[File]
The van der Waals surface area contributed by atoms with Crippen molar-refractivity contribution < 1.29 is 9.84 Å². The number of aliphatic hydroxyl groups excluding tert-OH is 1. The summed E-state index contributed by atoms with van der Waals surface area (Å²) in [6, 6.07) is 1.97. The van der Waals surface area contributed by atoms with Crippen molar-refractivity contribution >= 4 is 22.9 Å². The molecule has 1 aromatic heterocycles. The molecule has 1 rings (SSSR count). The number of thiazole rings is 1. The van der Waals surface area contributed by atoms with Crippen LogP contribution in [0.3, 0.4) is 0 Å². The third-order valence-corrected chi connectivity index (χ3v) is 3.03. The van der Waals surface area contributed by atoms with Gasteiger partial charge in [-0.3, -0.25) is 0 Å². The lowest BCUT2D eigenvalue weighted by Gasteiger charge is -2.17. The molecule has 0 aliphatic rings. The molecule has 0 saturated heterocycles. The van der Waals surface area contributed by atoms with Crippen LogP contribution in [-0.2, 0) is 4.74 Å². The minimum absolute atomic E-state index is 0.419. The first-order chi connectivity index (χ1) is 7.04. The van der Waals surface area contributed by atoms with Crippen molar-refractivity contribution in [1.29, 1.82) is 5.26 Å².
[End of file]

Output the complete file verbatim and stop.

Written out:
The van der Waals surface area contributed by atoms with Crippen molar-refractivity contribution < 1.29 is 9.84 Å². The number of aliphatic hydroxyl groups excluding tert-OH is 1. The summed E-state index contributed by atoms with van der Waals surface area (Å²) in [6, 6.07) is 1.97. The van der Waals surface area contributed by atoms with Crippen molar-refractivity contribution >= 4 is 22.9 Å². The molecule has 1 aromatic heterocycles. The molecule has 1 rings (SSSR count). The number of thiazole rings is 1. The van der Waals surface area contributed by atoms with Crippen LogP contribution in [0.3, 0.4) is 0 Å². The third-order valence-corrected chi connectivity index (χ3v) is 3.03. The van der Waals surface area contributed by atoms with Gasteiger partial charge in [-0.3, -0.25) is 0 Å². The lowest BCUT2D eigenvalue weighted by Gasteiger charge is -2.17. The molecule has 0 aliphatic rings. The molecule has 0 saturated heterocycles. The van der Waals surface area contributed by atoms with Crippen LogP contribution in [-0.2, 0) is 4.74 Å². The minimum absolute atomic E-state index is 0.419. The first-order chi connectivity index (χ1) is 7.04. The van der Waals surface area contributed by atoms with Crippen molar-refractivity contribution in [1.29, 1.82) is 5.26 Å².